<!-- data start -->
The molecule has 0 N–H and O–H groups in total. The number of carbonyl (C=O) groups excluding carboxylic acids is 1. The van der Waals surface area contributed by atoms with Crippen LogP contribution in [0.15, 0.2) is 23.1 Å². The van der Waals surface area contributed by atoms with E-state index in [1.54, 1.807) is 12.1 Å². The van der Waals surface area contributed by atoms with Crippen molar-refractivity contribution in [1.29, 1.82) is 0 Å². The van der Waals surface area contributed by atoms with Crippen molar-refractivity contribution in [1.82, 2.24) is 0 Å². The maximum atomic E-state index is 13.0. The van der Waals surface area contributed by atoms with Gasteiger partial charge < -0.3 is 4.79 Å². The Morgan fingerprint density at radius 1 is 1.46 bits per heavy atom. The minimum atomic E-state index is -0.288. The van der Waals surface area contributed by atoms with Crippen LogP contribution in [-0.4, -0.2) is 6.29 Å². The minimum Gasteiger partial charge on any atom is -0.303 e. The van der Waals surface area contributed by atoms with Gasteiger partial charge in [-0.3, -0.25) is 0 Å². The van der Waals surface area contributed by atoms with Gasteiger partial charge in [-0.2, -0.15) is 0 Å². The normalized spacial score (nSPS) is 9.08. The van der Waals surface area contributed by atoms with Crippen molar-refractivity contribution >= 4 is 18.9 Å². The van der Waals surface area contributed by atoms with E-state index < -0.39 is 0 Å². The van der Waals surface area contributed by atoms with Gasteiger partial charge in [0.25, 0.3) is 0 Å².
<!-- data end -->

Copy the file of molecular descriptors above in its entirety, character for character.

The molecule has 0 N–H and O–H groups in total. The number of carbonyl (C=O) groups excluding carboxylic acids is 1. The van der Waals surface area contributed by atoms with Crippen LogP contribution in [0.15, 0.2) is 23.1 Å². The van der Waals surface area contributed by atoms with E-state index in [1.54, 1.807) is 12.1 Å². The van der Waals surface area contributed by atoms with Crippen molar-refractivity contribution in [1.29, 1.82) is 0 Å². The van der Waals surface area contributed by atoms with Crippen molar-refractivity contribution in [1.82, 2.24) is 0 Å². The maximum atomic E-state index is 13.0. The van der Waals surface area contributed by atoms with Gasteiger partial charge < -0.3 is 4.79 Å². The Morgan fingerprint density at radius 1 is 1.46 bits per heavy atom. The minimum atomic E-state index is -0.288. The van der Waals surface area contributed by atoms with Crippen LogP contribution in [-0.4, -0.2) is 6.29 Å². The minimum Gasteiger partial charge on any atom is -0.303 e. The van der Waals surface area contributed by atoms with Gasteiger partial charge in [-0.3, -0.25) is 0 Å². The van der Waals surface area contributed by atoms with Gasteiger partial charge in [-0.2, -0.15) is 0 Å². The normalized spacial score (nSPS) is 9.08. The van der Waals surface area contributed by atoms with Crippen molar-refractivity contribution >= 4 is 18.9 Å². The van der Waals surface area contributed by atoms with E-state index < -0.39 is 0 Å². The van der Waals surface area contributed by atoms with Gasteiger partial charge in [0.25, 0.3) is 0 Å².